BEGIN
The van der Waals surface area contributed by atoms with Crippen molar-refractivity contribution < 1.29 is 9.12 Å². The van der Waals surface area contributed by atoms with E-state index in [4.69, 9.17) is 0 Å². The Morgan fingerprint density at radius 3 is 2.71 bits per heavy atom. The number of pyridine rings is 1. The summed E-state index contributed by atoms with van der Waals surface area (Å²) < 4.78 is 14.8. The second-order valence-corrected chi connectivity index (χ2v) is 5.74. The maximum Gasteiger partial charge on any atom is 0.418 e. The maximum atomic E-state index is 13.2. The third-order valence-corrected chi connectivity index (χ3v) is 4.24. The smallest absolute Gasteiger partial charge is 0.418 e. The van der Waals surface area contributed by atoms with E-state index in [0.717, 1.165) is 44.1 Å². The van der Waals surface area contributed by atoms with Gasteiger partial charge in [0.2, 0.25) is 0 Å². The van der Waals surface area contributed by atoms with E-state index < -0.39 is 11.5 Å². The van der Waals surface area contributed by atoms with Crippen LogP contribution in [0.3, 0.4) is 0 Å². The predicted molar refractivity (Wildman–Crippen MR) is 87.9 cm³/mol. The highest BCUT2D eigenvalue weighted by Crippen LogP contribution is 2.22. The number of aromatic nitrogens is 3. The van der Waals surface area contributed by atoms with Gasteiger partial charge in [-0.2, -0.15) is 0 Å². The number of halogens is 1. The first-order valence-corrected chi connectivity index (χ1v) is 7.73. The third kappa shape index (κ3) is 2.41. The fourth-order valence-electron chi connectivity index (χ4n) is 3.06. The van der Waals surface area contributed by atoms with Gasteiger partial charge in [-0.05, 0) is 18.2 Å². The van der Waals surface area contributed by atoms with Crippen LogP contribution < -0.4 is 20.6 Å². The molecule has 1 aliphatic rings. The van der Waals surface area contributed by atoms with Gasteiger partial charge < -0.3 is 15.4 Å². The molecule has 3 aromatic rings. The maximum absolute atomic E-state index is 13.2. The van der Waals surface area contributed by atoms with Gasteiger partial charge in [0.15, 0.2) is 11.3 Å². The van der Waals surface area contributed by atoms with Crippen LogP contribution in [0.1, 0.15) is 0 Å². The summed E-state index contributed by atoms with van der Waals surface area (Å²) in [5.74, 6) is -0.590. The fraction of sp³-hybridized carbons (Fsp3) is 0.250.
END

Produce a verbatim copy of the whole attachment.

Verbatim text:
The van der Waals surface area contributed by atoms with Crippen molar-refractivity contribution < 1.29 is 9.12 Å². The van der Waals surface area contributed by atoms with E-state index in [4.69, 9.17) is 0 Å². The Morgan fingerprint density at radius 3 is 2.71 bits per heavy atom. The number of pyridine rings is 1. The summed E-state index contributed by atoms with van der Waals surface area (Å²) < 4.78 is 14.8. The second-order valence-corrected chi connectivity index (χ2v) is 5.74. The maximum Gasteiger partial charge on any atom is 0.418 e. The maximum atomic E-state index is 13.2. The third-order valence-corrected chi connectivity index (χ3v) is 4.24. The smallest absolute Gasteiger partial charge is 0.418 e. The van der Waals surface area contributed by atoms with E-state index in [0.717, 1.165) is 44.1 Å². The van der Waals surface area contributed by atoms with Gasteiger partial charge in [0.2, 0.25) is 0 Å². The van der Waals surface area contributed by atoms with E-state index < -0.39 is 11.5 Å². The van der Waals surface area contributed by atoms with Crippen LogP contribution in [0.3, 0.4) is 0 Å². The predicted molar refractivity (Wildman–Crippen MR) is 87.9 cm³/mol. The highest BCUT2D eigenvalue weighted by Crippen LogP contribution is 2.22. The number of aromatic nitrogens is 3. The van der Waals surface area contributed by atoms with Gasteiger partial charge in [-0.2, -0.15) is 0 Å². The number of halogens is 1. The first-order valence-corrected chi connectivity index (χ1v) is 7.73. The third kappa shape index (κ3) is 2.41. The fourth-order valence-electron chi connectivity index (χ4n) is 3.06. The van der Waals surface area contributed by atoms with Gasteiger partial charge in [-0.05, 0) is 18.2 Å². The van der Waals surface area contributed by atoms with Crippen LogP contribution < -0.4 is 20.6 Å². The molecule has 1 aliphatic rings. The van der Waals surface area contributed by atoms with Gasteiger partial charge < -0.3 is 15.4 Å². The molecule has 3 aromatic rings. The maximum absolute atomic E-state index is 13.2. The van der Waals surface area contributed by atoms with Gasteiger partial charge in [0.15, 0.2) is 11.3 Å². The van der Waals surface area contributed by atoms with Crippen LogP contribution in [0.1, 0.15) is 0 Å². The summed E-state index contributed by atoms with van der Waals surface area (Å²) in [5.74, 6) is -0.590. The fraction of sp³-hybridized carbons (Fsp3) is 0.250.